As an MP with a techie background, I’ve been among the most vocal on internet matters since I came into parliament in 2010.
I’ve called for more digital inclusion, better cyber security, citizen ownership of data, standards for the internet of things and accountability for our tech giants. I consider myself a tech evangelist – I believe tech and politics are the twin drivers of progress. But I also know tech businesses don’t necessarily put the interests of people first, that the power of tech is concentrated and needs to be democratised, and that tech is hardly representative of the diversity of Britain or the world.
Having watched the internet grow in power and influence over the last seven years, I was particularly concerned that 2017 should be the year we got the internet right.
Coincidentally, it was also seven years ago that a woman called Theresa May became home secretary – responsible for our security online and off.
To say she doesn’t take much interest in the internet would be to put it mildly. While she was active in promoting the Regulation of Investigatory Powers Bill (RIPA), she did not place it in the context of any debate on internet regulation but simply a continuation of ‘business as usual’ – “a modern legal framework which brings together current powers in a clear and comprehensible way”.
And she emphasised that “it will not ban encryption or do anything to undermine the security of people’s data”. She appointed David Cameron’s friend in the Lords and former vice-president at Facebook, Joanna Shields, to be in charge of online safety, and in the Commons sent her protégée and junior minister Karen Bradley out to bat for her on internet issues.
But while I called for a debate on ethics and social media in the wake of the terrible Lee Rigby murder, Theresa May seemed content to leave it to existing legislation.
When she was elevated to the premiership, she appointed Amber Rudd as Home Secretary, whose lack of interest in the internet seems only exceeded by her ignorance of it whenever I asked a question – as was embarrassingly clear in the ‘necessary hashtags’ debacle following the Westminster attack.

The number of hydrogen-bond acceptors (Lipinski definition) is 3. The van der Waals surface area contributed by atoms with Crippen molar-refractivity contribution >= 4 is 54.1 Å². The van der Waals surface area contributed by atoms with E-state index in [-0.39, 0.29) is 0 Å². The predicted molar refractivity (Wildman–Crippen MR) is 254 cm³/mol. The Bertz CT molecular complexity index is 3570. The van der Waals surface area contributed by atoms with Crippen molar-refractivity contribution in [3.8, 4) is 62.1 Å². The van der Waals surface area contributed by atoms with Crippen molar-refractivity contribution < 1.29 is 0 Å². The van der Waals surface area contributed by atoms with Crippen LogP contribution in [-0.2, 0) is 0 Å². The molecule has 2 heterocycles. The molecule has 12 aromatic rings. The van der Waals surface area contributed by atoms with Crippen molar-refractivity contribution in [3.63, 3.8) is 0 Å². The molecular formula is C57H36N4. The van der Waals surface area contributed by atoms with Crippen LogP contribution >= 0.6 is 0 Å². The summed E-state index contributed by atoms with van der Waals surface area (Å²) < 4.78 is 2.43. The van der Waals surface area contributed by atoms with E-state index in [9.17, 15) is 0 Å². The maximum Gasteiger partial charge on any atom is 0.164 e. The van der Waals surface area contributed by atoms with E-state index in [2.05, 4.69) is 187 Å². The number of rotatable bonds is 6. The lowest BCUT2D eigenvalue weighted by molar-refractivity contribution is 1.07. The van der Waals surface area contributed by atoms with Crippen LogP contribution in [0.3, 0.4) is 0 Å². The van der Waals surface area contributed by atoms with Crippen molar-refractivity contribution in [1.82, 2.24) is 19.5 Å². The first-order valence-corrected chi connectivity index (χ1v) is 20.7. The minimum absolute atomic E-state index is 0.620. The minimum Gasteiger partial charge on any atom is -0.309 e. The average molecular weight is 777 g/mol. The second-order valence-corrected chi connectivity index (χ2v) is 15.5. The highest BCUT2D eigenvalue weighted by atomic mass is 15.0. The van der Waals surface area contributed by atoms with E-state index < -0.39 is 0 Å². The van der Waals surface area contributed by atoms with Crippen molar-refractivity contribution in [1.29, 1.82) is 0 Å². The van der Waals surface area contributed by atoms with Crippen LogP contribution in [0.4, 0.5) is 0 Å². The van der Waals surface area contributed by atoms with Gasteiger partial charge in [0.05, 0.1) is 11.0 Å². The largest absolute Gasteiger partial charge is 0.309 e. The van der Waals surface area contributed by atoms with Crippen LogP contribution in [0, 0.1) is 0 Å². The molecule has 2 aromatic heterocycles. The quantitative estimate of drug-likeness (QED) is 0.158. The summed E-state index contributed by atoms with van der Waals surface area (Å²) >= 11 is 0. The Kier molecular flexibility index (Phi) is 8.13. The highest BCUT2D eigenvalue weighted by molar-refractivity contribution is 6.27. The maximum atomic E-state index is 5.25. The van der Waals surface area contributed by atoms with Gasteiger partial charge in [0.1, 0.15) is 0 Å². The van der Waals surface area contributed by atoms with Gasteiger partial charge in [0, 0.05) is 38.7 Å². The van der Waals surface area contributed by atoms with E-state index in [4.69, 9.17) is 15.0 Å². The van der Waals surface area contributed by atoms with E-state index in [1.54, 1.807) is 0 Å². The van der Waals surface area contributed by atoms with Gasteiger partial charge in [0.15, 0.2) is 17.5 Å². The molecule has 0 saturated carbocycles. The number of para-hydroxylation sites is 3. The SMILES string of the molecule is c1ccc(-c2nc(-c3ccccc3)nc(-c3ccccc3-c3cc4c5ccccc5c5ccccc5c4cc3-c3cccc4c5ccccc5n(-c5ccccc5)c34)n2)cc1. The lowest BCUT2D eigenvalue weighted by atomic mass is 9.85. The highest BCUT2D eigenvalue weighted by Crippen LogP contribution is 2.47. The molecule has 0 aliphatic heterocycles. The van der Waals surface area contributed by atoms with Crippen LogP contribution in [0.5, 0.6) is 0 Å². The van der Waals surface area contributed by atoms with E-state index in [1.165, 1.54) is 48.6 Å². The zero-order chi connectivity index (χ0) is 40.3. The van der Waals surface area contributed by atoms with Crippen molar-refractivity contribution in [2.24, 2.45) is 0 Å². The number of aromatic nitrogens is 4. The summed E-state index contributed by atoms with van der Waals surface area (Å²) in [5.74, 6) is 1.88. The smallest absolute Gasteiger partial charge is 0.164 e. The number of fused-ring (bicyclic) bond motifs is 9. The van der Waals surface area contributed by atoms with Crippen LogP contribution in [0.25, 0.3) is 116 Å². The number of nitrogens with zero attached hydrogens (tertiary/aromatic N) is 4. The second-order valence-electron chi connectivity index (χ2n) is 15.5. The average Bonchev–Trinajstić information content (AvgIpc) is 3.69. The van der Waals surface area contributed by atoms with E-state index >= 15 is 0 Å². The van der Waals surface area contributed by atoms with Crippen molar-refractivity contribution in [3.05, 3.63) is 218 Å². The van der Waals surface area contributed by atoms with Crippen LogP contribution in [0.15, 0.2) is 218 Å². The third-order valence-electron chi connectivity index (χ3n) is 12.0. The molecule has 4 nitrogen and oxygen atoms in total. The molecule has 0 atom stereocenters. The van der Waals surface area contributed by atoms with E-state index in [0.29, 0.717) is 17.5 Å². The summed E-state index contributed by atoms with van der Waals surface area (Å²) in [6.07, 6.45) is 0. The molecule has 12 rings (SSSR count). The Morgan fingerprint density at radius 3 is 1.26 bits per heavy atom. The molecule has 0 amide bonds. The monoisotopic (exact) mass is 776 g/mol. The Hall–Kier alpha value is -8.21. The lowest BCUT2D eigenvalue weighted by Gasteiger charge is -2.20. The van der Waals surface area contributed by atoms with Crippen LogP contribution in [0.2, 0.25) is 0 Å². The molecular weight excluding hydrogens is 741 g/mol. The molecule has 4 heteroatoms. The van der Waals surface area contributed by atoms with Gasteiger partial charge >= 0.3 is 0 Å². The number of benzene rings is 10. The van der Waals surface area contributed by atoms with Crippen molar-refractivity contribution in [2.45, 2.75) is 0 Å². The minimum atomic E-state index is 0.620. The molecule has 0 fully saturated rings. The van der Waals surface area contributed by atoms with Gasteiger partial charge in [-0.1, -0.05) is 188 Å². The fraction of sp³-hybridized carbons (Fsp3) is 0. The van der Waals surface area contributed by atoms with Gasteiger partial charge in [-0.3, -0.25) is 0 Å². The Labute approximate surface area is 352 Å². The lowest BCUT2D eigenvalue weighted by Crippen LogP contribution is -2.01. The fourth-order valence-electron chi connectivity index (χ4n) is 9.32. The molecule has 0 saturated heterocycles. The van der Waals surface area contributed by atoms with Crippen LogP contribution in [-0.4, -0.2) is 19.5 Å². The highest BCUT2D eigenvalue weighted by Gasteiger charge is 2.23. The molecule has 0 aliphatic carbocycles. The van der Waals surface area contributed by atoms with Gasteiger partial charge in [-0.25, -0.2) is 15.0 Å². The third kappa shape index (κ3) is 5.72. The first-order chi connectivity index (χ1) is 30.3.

And then four days before a general election, in the wake of two horrendous terrorist attacks in Manchester and London, the Prime Minister decides to blame the tech companies – because, she says, “enough is enough”? Just exactly when, during her seven years in charge, was enough not enough? As I’ve said, I want the tech companies to be more accountable and their power more distributed, but to scapegoat them for the rise in terrorism is in itself an attack on our democracy.
Businesses, even big, mega effective-monopolies such as Google and Facebook, operate in a legal framework set by the government of the day, and in this case by Theresa May as former home secretary. If she felt there was more to be done, she could have done it. If she did not know what to do she could have confessed her ignorance and started a public debate, as I called for. Saying companies should do more suggests she needs to give herself a stern talking to for not doing enough when she was in charge.
Unless of course, what she actually means, is she is going to undermine internet encryption – which was what Amber Rudd was hinting at. I am sure the Prime Minister has excellent advisers who can explain to her that breaking internet encryption will not solve terrorism. But equally, I’m sure she has excellent advisers who have explained to her that an arbitrary immigration figure will not resolve our economic problems, or that keeping EU citizens in a state of uncertainty as to their UK rights does not reduce our Brexit challenges, or that condemning individual dementia sufferers to the loss of everything they own apart from an arbitrary amount of capital will not answer our social care questions.
But it is becoming alarmingly clear that Mrs May does not bother with excellent advisers, or evidence based policy, when it comes to doing whatever she thinks it takes to optimise her route to power. The tech giants and all the other hostages to fortune, including our economic future, are nothing to the demands of short term expediency.
I do think the tech companies can do more, but they need the ethical and regulatory framework which empowers and requires them to do more. Theresa May is not even proposing a sticking plaster for a wound, she is slashing and burning – then offering a homeopathic memory of the answer to a different question.